Getty Images overpaid 9,000 iStock photographers and now it's taking the money back

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royalties, photographers, getty images, istock

Getty Images made some royalty payment errors late last year that resulted in a number of photographers being paid more than they should of, and now the company wants its money back.

Over 9,000 photographers who provide content for a Getty Images owned site called iStock were over paid in September and October of 2013, according to the company. The issue was not discovered until December, and has taken until January for Getty to begin notifying content providers.

The notification said the over payment amount will be removed from user accounts in intervals over the next 6 months."We have calculated the over payment amount to be $_______. Rather than take this amount out of your royalty balance in one adjustment we have decided to schedule the removal of these funds over a 6 month period," the notification email to photographers read. "Starting before the end of February 2014 we will begin removing $_______. Once per month for the next six months we will recoup the balance of the over payment. You will receive a monthly notification as immediately after the funds are removed." It sounds as though Getty is trying to soften the blow by allowing photographers to recoup the over payments out of future earnings.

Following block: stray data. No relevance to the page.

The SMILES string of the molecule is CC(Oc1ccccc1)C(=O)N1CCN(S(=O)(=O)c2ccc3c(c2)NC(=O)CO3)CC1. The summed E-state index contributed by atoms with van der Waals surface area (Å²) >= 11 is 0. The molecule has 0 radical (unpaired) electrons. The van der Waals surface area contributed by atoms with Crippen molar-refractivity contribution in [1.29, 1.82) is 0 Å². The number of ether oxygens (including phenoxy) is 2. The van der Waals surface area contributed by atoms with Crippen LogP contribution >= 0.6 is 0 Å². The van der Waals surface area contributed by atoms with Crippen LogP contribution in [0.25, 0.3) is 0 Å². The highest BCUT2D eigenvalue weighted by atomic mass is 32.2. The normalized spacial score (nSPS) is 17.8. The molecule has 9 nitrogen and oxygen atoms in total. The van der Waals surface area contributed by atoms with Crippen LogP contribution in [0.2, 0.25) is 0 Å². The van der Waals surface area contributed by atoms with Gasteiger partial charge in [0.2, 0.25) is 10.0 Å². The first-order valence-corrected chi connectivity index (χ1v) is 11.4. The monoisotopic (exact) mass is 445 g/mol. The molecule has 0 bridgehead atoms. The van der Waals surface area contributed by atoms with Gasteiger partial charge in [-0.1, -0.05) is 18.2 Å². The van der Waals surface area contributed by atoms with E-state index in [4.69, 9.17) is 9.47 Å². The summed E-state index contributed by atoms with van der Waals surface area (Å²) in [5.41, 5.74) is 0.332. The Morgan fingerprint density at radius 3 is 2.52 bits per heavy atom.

While it's hard to say whether or not Getty is in the right taking its money back, it likely isn't something that will go over well with the content providers. Getty, like in many of these kinds of cases, is in full control of the system, there are no individual invoices, and photographers depend on Getty to track their earnings. While these types of royalties are not overly high considering iStock retains 85% of sales, again the photographers will have to trust that Getty is making the correct adjustment. The company has said that it will not be offering an individual file breakdown on the overage payments.

While there is no direct evidence to prove the company is doing anything shady beyond being the one responsible for the error in the first place, that is likely more than enough for content providers to feel that Getty should just accept the over payments and count them as a business write-off.

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